New study shows the high sugar in juice outweighs the health benefits of juicing and juice
Bangor University, Wales

According to a June 2011 Welsh study conducted by the famous Bangor University, most juice is simply too high in sugar to be considered healthful.

The study, conducted by academics at Bangor University in Wales found that, “The worrying information when discussing soft drinks, is that we’re not considering the worst examples of sugar-laden carbonated drinks, but levels of sugar found in natural fruit juice.”

“This research shows how little sweet food stuffs are required to actually change your taste perceptions and how powerful sweet tasting products are,” says lead study researcher Dr Hans-Peter Kubis of the University’s School of Sport, Health & Exercise Sciences. “We are headed for a multi-level health disaster with rising obesity levels and the increasing incidence of type 2 diabetes.”

According to FDA nutritional data, Welches “natural” grape juice contains 60 grams of sugar for each 12 ounce serving. An average can of soda on the other hand, only contains 40 grams of sugar for the same 12 ounce serving. While this information should not promote drinking soda, it does point out the “free pass” that fruit drinks have been getting from so called “health experts.”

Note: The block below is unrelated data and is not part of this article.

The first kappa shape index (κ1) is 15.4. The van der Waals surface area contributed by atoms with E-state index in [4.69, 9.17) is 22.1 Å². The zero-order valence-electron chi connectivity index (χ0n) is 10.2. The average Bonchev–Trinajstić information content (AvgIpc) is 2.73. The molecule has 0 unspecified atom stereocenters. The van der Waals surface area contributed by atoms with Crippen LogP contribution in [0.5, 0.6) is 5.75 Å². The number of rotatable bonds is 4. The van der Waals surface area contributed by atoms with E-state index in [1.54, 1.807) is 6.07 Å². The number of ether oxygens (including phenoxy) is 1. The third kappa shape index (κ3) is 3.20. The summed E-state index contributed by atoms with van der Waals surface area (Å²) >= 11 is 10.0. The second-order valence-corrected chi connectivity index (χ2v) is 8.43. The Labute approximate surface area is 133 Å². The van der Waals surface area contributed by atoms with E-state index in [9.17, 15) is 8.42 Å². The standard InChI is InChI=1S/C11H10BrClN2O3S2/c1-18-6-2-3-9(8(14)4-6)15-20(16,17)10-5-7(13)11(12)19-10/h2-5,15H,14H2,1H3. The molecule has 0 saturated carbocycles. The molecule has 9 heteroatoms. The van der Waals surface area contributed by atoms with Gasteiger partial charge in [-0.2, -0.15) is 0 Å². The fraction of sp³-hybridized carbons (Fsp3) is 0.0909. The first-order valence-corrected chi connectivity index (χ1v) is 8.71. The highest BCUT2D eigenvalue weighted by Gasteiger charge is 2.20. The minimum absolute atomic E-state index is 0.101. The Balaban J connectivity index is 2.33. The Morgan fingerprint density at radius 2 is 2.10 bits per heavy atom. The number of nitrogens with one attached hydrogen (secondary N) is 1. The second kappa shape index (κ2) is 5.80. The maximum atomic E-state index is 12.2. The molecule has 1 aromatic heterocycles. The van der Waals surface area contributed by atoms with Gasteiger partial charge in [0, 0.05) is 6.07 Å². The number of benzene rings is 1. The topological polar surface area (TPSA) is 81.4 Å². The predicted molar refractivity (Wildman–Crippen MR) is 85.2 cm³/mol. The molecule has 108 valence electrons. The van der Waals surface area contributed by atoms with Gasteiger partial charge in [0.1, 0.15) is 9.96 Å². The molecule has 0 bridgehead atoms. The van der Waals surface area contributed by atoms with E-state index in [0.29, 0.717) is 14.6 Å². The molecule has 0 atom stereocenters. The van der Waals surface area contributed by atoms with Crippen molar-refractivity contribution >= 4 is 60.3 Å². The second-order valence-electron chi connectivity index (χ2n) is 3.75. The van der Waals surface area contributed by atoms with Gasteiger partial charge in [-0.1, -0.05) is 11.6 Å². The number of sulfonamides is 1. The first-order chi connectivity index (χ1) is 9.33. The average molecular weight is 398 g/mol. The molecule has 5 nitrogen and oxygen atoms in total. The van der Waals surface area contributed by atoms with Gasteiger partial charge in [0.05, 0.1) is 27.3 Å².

A study that is often misinterpreted is the famous 2005 University of Texas Health Science Center study that at first glance seems to link diet sodas to obesity. However deeper in the study, University researcher Sharon P. Fowler, MPH points out that “a study of this kind does not prove that diet soda causes obesity. More likely, it shows that something linked to diet soda drinking is also linked to obesity.”

The study also states that the diet soda did not cause the obesity at all. Rather other the poor eating habits of study participants were more than likely the real cause of the weight gain.

So why are health experts fixated on condemning diet soda, and not even concerned with pointing out the greater dangers of high sugar natural fruit drinks? Good question!

Certainly the data would suggest that “natural juice drinks,” which contain high amounts of sugar pose a much greater documented threat to public health than diet sodas which contain no sugar at all. The best liquid to drink is pure water. Next, time you are thirsty, try a glass of the original no-sugar drink…clean, healthy, all-natural water.